But I digress. Anywho, because of my late start today, I’m going to shoot for SFGing tomorrow in the morning. It’s just too dang hot now to do anything here in Central Texas in the afternoon – and it’s only May – yikes! But what I did do this evening was bake my own whole wheat bread and whole wheat tortillas! Now I have made whole wheat bread many times in my life, but had not baked much in a long time. So after a long hiatus, I have been making bread more often in the last month or so. It’s certainly a lot cheaper. I like to eat organically as much as possible, and even at 99 cents a pound for organic whole wheat flour in the bulk section of Whole Foods, it’s still cheaper than buying organic whole wheat bread for $3 or $4!

Bread dough in the panTo the right is my lovely loaf of bread dough in the pan. Now, I have a bread machine, but I got tired of the bread sticking to the little paddle at the bottom. So I decided to make the dough in the bread machine and let it knead the dough, and then I put it in the pan to rise!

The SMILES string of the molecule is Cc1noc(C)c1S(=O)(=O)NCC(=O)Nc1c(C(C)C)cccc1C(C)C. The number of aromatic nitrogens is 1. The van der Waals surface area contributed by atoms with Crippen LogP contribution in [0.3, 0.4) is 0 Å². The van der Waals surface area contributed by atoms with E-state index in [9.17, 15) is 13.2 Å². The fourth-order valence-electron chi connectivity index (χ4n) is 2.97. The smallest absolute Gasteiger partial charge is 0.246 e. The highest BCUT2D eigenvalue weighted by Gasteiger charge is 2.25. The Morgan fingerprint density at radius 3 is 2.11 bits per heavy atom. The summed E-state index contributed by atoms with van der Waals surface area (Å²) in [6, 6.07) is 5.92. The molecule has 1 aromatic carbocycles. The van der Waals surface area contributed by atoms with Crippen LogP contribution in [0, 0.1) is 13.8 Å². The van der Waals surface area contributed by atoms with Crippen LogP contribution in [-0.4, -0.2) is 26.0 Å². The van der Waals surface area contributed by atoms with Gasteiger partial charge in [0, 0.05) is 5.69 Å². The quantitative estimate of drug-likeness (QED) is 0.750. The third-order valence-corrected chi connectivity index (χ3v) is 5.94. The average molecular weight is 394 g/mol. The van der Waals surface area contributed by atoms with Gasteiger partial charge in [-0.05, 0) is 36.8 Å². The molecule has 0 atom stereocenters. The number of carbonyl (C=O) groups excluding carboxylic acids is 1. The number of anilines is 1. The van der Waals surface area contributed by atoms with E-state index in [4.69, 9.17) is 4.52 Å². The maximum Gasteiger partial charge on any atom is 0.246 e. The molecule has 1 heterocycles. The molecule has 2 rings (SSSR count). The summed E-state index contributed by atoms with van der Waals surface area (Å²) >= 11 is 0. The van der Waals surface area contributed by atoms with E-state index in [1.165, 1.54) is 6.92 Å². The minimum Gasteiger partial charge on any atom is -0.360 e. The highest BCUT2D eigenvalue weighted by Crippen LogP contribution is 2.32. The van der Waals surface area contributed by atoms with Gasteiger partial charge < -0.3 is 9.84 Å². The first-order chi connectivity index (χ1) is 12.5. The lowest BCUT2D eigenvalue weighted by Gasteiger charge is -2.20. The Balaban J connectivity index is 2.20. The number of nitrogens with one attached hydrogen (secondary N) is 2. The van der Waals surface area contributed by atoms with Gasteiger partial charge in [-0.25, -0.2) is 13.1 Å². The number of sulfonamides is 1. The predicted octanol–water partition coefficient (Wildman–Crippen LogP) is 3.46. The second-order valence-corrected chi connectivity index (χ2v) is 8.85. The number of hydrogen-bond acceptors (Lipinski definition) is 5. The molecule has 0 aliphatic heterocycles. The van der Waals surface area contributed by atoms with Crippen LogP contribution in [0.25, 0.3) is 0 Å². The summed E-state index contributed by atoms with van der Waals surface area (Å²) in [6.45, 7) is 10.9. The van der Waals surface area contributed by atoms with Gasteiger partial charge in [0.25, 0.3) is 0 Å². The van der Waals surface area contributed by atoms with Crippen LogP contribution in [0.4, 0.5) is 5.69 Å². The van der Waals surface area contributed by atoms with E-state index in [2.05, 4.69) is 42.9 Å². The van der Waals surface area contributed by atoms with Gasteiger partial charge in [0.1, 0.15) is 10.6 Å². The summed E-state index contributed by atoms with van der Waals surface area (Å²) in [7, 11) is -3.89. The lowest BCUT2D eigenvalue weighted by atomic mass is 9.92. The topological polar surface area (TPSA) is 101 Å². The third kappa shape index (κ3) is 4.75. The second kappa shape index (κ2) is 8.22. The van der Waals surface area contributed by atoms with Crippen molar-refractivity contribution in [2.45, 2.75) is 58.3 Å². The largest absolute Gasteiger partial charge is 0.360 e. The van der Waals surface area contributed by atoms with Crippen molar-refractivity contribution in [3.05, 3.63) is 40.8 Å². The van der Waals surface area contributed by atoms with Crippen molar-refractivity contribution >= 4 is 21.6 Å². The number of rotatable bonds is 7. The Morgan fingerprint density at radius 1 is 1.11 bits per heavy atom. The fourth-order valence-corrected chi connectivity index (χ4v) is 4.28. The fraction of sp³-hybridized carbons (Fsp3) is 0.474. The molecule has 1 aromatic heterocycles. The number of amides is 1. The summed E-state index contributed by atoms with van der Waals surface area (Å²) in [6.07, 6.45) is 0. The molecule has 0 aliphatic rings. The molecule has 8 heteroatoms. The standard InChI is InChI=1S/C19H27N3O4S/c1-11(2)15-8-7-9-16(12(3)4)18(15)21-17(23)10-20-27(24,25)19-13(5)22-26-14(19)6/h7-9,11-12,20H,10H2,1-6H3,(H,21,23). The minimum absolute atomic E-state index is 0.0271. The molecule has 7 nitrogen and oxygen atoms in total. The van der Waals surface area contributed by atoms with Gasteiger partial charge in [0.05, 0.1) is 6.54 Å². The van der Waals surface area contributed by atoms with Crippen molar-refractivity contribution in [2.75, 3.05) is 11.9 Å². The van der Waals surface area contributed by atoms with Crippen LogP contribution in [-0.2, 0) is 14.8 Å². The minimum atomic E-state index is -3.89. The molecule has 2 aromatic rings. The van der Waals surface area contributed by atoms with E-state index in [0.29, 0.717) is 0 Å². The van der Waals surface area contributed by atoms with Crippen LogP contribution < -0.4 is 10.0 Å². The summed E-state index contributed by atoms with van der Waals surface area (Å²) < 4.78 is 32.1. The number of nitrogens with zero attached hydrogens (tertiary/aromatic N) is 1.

If you’re interested in the recipe, it is as follows:

4 cups whole wheat flour
2 cups warm water
2 tsp yeast
2 tbsp molasses
1 1/2 tsp salt
1 1/2 tbsp olive oil
2 tbsp wheat gluten (just tried this for the first time, and I think it’s a great addition — makes the bread less dense)
Warm up water (not hot or you’ll kill the yeast), stir in molasses and then dissolve yeast and let sit until the yeast is foamy. This proofs the yeast. If you’re using a bread machine, you can combine all this in the loaf pan. In the meantime, combine flour, salt and wheat gluten. Add flour to water/yeast/molasses mixture. Let the machine mix and knead the dough. You may need to add extra water if the dough looks too dry, or more flour if it’s too wet. Add either one tablespoon at a time, and let the machine do its thing for about a minute or so before you add more. If you put your finger to the dough and not much dough comes off on your finger, it’s good. Too much dough and it needs more flour. If it looks crumbly, it needs more water.